ViolentPanda likes this.
  11. alex_

    alex_ Well-Known Member

    Is there any evidence this is happening or is it all politicians floundering around desperate to blame someone for their inability to arrange a piss up in a brewery ?

    Civil servants execute strategy, there needs to be a strategy first.

    Alex
     
    Winot and Pickman's model like this.
  12. Pickman's model

    Pickman's model One star in sight

    My main issue is with politicians, their existence
     
  13. Pickman's model

    Pickman's model One star in sight

    Nothing that wouldn't be improved by a few executions
     
  14. Supine

    Supine Rough Like Badger

    Civil servants also have put politicians ideas into solid legal policy / laws etc. The crazier the idea the more difficult it is to put into practice (e.g. Brexit).
     
    Winot likes this.
  15. JimW

    JimW 支那暗杀团

    Would some of those elected roles like sheriff in the US count as something like that?
    One thing living in China has brought home to me is that it's not so much the picking them that counts as being able to get rid peacefully. Not that the former is meaningless either but right of recall is a real bare minimum.
     
  16. DotCommunist

    DotCommunist specter haunting

    or very short fixed terms maybe. St Benn of Wedge:
    The House will forgive me for quoting five democratic questions that I have developed during my life. If one meets a powerful person--Rupert Murdoch, perhaps, or Joe Stalin or Hitler--one can ask five questions: what power do you have; where did you get it; in whose interests do you exercise it; to whom are you accountable; and, how can we get rid of you? Anyone who cannot answer the last of those questions does not live in a democratic system.”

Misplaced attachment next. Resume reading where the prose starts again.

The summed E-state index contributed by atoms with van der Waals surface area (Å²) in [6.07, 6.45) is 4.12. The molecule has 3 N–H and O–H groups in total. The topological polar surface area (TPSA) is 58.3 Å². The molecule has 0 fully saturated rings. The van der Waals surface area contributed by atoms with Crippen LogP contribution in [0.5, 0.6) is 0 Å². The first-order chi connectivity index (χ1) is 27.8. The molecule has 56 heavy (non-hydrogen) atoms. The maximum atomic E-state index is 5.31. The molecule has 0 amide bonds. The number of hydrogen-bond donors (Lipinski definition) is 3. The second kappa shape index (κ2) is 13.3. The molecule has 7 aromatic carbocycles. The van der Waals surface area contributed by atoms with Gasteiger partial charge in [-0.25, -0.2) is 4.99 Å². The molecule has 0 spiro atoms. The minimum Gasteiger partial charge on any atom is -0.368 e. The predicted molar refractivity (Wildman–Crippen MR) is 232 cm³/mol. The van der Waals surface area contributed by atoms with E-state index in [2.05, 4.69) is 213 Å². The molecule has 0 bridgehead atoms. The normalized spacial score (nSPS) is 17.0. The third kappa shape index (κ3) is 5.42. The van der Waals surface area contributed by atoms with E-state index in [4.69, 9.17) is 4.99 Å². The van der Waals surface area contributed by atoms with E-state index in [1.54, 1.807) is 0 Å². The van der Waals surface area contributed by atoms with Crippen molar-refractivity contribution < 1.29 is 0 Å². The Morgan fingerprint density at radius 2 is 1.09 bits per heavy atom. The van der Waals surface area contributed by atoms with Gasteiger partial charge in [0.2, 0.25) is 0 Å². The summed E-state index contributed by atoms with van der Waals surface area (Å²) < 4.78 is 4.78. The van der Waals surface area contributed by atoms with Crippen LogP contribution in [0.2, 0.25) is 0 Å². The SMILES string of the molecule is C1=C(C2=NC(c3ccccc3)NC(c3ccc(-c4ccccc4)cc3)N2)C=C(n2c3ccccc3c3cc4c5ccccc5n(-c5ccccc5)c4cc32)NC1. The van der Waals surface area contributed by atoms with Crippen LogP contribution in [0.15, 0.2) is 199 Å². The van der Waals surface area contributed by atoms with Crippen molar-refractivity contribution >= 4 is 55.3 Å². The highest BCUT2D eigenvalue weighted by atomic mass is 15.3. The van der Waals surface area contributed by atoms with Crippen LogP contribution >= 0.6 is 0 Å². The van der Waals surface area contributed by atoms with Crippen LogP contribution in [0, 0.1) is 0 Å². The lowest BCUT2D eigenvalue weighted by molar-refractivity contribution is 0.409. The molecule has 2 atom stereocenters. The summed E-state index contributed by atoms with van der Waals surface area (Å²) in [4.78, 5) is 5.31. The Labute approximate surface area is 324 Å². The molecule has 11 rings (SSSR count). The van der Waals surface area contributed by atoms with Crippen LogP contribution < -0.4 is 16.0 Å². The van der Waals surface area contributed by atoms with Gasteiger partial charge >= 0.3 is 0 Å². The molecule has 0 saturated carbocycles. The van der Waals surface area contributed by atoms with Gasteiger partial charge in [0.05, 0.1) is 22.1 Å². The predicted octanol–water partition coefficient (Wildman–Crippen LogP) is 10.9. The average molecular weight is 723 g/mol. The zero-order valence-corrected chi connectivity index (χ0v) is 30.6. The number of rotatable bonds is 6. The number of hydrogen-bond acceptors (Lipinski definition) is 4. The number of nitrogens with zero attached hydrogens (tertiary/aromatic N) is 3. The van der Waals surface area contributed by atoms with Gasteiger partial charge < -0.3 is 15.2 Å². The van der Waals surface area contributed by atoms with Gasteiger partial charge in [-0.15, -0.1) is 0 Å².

17. ViolentPanda

    ViolentPanda Hardly getting over it.

    Most senior Civil Servants have decades of hard-won experience in their respective fields, and have access to information that most ministers do not. I don't believe they should be allowed to thwart policies, but I do believe that policy SHOULD be informed by advice, and not just rammed through to bolster a party or a politicians' political perspective.
    Taking all that knowledge and experience, then setting it aside to push through policy informed by ideology rather than information, will not stand us - the people - in good stead. For myself, I'm glad Civil Servants have the compunction to resist, even though I don't agree with them regarding Brexit, which I believe will eventually be a "good thing" economically and legally, and I don't mean for capitalism, but for, again, "the people". The EU is a nightmare of entanglement with capitalism that locks us into a particular mode. That is unhealthy, especially given the high volume of "corporate welfare" the EU doles out.